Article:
When I was 14, we (my brothers and I) were swimming in the creek with our neighbors—three boys the same ages we were: 14, 12, and 10. A perverted-looking local drove by our swimming hole repeatedly, leering out the window at us. My brother Gabe made a comment about him probably being a queer. Our 14-year-old friend looked curious and asked, “What’s a queer?”
My brother replied, “You know—a faggot.” The boy shook his head in confusion. Gabe said, “A homosexual.” Still not understanding, the 14-year-old, homeschooled neighbor boy just shook his head. Gabe laughed, sure that his friend was playing dumb.
“Come on! You’ve got to know what a queer is. You know, guys that mess with other guys or boys. Perverts!”
To this day, I can remember the look on the other boy’s face. It was NOT a look of surprise and curiosity. It was a look that said, “There’s a word for it? You know about that? Do other people know about it? Do you know . . . ?” I felt sorry for our friend that day. I wondered what experiences he had run into—unprepared and unwarned.
Many times as a child I remember standing at Dad’s side when he would go into a gas station to prepay for fuel. If the station carried pornography, Dad would scrape his money back off the counter and tell the cashier that he could not buy gas there because he just noticed they promoted rape and child molestation. The cashier would look shocked, and Dad would point at the porn magazines behind him. The cashier ALWAYS looked guilty and ashamed. He would glance at us kids; we would all be looking at him with suspicious shock (are you a child molester???) before we turned and walked out. These incidents burned a sure reaction into us. Dad’s reaction and openness about sin and God’s hatred of sin all gave us assurance in dealing with the world when Dad wasn’t around.
Knowing Good and Evil—from God’s Perspective of Good is wise
Our parents also made sure we understood the difference between righteous sexuality and evil sexuality. There was a clear distinction in our minds. When we were very small, Dad candidly explained that God created all beings, male and female, for pleasure and reproduction. God created sex to be pure and holy between one man and one woman, who would eventually be Mommy and Daddy to a whole passel of kids. There wasn’t supposed to be any confusion or shame in that relationship. It was intended by God to be whole, functional, and happy.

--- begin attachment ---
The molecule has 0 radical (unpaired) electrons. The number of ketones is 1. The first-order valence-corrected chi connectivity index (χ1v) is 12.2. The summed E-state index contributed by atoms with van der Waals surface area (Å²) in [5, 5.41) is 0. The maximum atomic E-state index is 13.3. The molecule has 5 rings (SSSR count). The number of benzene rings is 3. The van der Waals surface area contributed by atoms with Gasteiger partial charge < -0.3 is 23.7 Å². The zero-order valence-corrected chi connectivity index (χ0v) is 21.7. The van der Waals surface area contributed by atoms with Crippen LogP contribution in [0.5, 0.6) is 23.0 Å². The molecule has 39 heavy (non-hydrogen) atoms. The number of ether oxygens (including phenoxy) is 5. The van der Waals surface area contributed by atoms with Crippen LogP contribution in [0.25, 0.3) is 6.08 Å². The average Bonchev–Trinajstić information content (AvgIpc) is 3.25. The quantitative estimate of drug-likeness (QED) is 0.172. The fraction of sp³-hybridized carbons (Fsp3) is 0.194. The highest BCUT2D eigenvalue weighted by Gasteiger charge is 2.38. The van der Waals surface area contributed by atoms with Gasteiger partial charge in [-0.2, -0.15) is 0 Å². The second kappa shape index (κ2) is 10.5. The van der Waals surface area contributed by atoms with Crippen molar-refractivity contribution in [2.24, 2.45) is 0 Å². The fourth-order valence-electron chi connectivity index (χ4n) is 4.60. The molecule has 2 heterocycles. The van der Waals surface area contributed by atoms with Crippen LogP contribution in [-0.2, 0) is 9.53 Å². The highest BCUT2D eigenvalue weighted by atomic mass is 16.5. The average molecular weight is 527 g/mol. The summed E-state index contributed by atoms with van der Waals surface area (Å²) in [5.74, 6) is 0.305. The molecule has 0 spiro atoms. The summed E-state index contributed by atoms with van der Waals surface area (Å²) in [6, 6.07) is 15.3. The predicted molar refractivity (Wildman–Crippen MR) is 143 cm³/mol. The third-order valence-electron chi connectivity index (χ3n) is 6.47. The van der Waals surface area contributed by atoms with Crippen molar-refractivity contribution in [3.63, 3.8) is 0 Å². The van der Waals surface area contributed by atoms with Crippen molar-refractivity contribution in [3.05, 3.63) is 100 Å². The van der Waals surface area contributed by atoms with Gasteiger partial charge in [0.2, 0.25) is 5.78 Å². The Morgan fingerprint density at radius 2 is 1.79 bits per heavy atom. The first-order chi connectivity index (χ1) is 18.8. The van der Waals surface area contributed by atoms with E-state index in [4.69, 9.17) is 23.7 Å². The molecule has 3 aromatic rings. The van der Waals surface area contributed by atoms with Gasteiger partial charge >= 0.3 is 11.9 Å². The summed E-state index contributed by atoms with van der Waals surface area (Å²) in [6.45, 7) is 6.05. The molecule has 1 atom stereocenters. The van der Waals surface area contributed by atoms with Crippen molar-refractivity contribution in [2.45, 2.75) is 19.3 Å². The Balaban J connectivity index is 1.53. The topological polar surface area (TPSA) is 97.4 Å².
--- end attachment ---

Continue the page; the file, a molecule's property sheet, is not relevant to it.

When our dogs were mating, Dad called us outside to see what they were doing, then told us to go back inside and give them some privacy. Inside at the kitchen table, he sat down with a paper and pen and drew a picture for us of sperm swimming up a canal to an egg. He gave us a thorough, practical explanation of reproduction. We were 8, 6, 4, and 2 years old.
Knowledge can bring wisdom
Our parents gave us a happy understanding of marriage by letting us see them hug, kiss, and enjoy each other’s company. They never gave us the specifics of sex, but often assured us that marriage was great and God had someone wonderful in store for each of us if we stayed pure and walked in righteousness until it was time to get married. This great example, contrasted with occasional glimpses of the ugliness of sin, made it easy for me to make up my mind to wait for the best.
Many parents write to us saying that they are trying to protect their children’s innocence. They don’t want them to know about the evil in the world. I understand their concern. It is a sad thing that we live in a world where evil has such free reign, where child porn is an accepted part of society. It is sickening. I hope the Lord returns for us soon and breaks the teeth of the ungodly before he casts them into the lake of fire, where they will be in torment for eternity. But the truth is that children are going to come across the reality of our corrupt society one way or another. They will either hear it from a twisted pervert, another clueless kid who is making poor guesses and choices, Hollywood, a book, the Internet… or from you. Which source do you want them to get it from first? Dad made sure he was the first to tell us life’s secrets; he made sure his information was the most thorough and complete; and he made sure we knew everything from the standpoint of good rather than evil.